John Krell writes in Kincaidiana (p. 18), “It must be remembered that the tongue is simply a kind of spring valve that contains and releases the appropriate impulse of pressure of air behind it.” If for some reason the valve does not close well, the action of the engine is jeopardized. In French tonguing, the tongue acts as a valve. Just before the onset, the tongue stops the aperture of a volume where air is under pressure (support). When the tongue is swiftly pulled back, the air column pressure becomes air speed, without percussion. If, however, the tongue is even a bit removed from the lips, it must travel forward for the attack, while the air, temporarily unblocked starts flowing, even for the shortest of time, into the airstream, hindering, in my view, the onset of the tone’s precision.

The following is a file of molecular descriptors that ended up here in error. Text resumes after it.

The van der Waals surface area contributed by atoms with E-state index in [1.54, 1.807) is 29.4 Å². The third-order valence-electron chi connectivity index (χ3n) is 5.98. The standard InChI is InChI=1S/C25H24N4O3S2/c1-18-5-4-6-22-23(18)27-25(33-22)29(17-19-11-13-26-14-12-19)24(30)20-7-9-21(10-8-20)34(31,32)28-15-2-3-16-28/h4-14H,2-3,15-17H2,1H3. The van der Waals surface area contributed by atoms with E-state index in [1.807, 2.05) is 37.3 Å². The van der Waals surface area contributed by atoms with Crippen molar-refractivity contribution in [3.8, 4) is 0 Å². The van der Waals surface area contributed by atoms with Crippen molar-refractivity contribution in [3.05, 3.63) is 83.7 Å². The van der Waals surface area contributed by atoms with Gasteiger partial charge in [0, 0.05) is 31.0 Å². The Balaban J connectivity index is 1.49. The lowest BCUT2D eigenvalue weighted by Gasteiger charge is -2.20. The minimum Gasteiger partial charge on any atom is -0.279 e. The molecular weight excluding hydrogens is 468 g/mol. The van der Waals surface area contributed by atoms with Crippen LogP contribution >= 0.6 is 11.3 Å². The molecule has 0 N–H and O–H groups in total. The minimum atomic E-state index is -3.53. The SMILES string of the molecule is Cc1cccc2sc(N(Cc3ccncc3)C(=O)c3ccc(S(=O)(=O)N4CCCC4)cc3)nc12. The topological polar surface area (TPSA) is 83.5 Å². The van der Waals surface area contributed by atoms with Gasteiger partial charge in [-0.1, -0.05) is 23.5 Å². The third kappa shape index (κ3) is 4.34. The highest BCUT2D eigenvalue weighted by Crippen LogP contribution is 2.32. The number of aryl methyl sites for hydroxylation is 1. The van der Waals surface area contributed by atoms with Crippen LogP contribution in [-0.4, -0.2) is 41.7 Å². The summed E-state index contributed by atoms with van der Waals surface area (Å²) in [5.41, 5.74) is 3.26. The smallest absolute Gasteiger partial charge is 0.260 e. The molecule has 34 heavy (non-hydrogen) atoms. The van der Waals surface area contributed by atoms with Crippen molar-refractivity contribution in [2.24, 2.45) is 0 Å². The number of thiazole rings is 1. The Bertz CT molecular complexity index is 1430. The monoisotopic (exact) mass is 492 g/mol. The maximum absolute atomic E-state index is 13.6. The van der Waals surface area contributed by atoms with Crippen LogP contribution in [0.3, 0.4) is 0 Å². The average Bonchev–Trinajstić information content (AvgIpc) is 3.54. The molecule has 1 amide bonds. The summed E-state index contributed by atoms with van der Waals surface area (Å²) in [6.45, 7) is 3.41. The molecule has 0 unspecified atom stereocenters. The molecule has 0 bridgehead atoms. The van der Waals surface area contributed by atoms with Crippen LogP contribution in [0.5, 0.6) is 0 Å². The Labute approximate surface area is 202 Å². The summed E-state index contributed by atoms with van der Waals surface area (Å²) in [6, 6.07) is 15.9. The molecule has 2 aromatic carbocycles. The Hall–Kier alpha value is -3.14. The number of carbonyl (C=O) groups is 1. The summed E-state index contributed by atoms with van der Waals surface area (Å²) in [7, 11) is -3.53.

More musical and closer to us is the principle of the organ pipe. As we have our chest, organs have a wind chest, or wind box, full of air under pressure, ready to go to the pipes. When a key is depressed, it opens a valve beneath the pipe so that the wind can get through the hole in the wind chest. If you open the valve first and then put the wind box under pressure, you get the sound of squeezed Teddy bear. If you send air without stopping the pipe first, the sound comes too soon to control the attack.
For flutists, if the tongue is still inside the mouth at the onset, it will have to travel to the teeth to articulate, and build-up of pressure will be problematic because the aperture is not stopped. A common misconception about French tonguing is seeing the tongue’s movement as percussive from back to front instead of the simple venting of an aperture from front to back.
To prevent an explosive onset, it can be useful to release a little bit of air through the nose just before release to set air in motion, just like string players move the bow before a smooth attack.
There is no religion about this. If your way works, by all means keep doing it. After all, what you do with your tongue is nobody’s business.